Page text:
Pope Francis returned to the topic of the West’s ageing population Wednesday, insisting that when the birthrate of a society barely makes it to one percent, “we can say that this society is sad and gray because it is left without children.”
In his weekly General Audience Wednesday, the Pope continued his ongoing cycle of talks on the family, this time addressing the topic of children and their importance for families and for society itself.
“Children bring life, joy, hope, and even trouble,” the Pope said. “Certainly they also bring concerns and sometimes many problems, but better a society with these concerns and problems, than a society that is sad and gray because it is left without children!”
Francis also took advantage of the subject of children to once again denounce the sin of abortion. “Children are a great gift for humanity,” he said, but they are also a great excluded class who often “aren’t even allowed to be born.”
In fact, Francis said, “A society can be judged by the way it treats children.” This judgment is not only moral, but also sociological, the Pope added, because it tells us “whether the society is free or enslaved to international interests.”
The Pope took time to ponder what he considers to be some of the blessings that children bring to a home and to a society. A first benefit, Francis said, is that children remind us all that in the early years of life, “we were totally dependent on the care and kindness of others,” noting that Jesus, too, chose to experience this vulnerability.
Children are “a treasure for humanity,” Francis said, “because they constantly remind us of the necessary condition for entering the kingdom of God: not to consider oneself self-sufficient, but in need of assistance, love, and forgiveness.” All of us, the Pope insisted, “are in need of assistance, love, and forgiveness!”
The Pope also noted how naturally children relate to God, something that often becomes harder with time. It is curious, he said, that “God has no difficulty making himself understood by children, and children have no trouble understanding God. It’s no coincidence that in the Gospel we find some very beautiful and strong words of Jesus on the ‘little ones.’ This term ‘little ones’ means all the people who depend on the help of others, and especially children,” he said.
Another gift children bring, Francis said, is that “they remind us that we are always children.” Even if one becomes an adult, or an elderly person, or a parent, or occupies a position of responsibility, “beneath all this is the identity of the child. We are all children,” he said.
None of us, he said, “gave ourselves life; we have received it. The great gift of life is the first gift we have received.”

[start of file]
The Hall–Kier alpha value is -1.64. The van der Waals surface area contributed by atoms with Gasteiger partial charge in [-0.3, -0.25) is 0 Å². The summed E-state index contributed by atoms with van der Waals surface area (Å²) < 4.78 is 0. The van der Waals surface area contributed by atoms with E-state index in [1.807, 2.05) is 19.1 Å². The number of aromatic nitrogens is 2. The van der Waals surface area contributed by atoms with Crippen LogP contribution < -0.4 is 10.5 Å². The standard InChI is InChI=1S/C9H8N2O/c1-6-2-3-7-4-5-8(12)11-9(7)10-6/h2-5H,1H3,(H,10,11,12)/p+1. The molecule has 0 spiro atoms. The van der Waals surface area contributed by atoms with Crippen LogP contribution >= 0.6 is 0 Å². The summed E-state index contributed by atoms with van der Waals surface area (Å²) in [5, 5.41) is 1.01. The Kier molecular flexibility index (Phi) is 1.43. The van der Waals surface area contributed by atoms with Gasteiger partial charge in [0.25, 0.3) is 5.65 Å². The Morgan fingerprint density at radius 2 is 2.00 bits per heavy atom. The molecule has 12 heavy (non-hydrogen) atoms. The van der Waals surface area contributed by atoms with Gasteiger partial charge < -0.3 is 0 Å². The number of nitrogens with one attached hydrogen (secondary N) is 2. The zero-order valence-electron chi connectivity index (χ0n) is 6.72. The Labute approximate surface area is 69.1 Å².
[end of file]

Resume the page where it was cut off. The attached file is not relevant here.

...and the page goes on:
It is easy to forget about this, he continued, “as if we were the masters of our existence, but in reality we are radically dependent.”
Children also offer a unique way of seeing reality, “with a gaze that is trusting and pure,” Francis said. “A child has spontaneous confidence in Dad and Mom, a spontaneous trust in God, in Jesus, in the Virgin Mary.”
“At the same time, a child’s inner eye is pure, not yet tainted by malice, or duplicity, or the ‘residue’ of life that hardens the heart,” he said.
“But children are not diplomats,” Francis also noted. “They say what they feel, they say what they see, without filters. And many times they are a challenge to parents, saying in front of other people: ‘I don’t like this. It’s ugly.’ But children call it like it is, they are not duplicitous, they have not yet learned the science of duplicity that we adults unfortunately have learned,” he added.
The Pope highlighted children’s innate ability to give and receive tenderness and affection. They have, in biblical terms, a heart of “flesh,” rather than a heart of “stone,” he said. This tenderness gives children the ability to “feel” things and events “and not just treat them as objects to be exploited because they are useful.”
We adults, Francis lamented, often lose the ability to laugh and cry, which is second nature to children. “So many times our smile becomes cardboard, lifeless, dull, or even artificial, like the smile of a clown,” he said.
Children, on the other hand, smile and cry spontaneously, he asserted. “Some of them smile when I approach to give them a hug,” he said. “Others see me dressed in white and think I’m a doctor coming to give them a shot, and they cry. It’s natural!” he said.
And all of this depends on the heart, the Pope continued. “Often our heart freezes and loses its ability to smile and to cry. Children can teach us to smile and cry again. But we need to ask ourselves: ‘Do I smile spontaneously, with freshness and love, or is my smile artificial? Do I still cry, or have I lost the ability to cry?’”
Follow Thomas D. Williams on Twitter @tdwilliamsrome.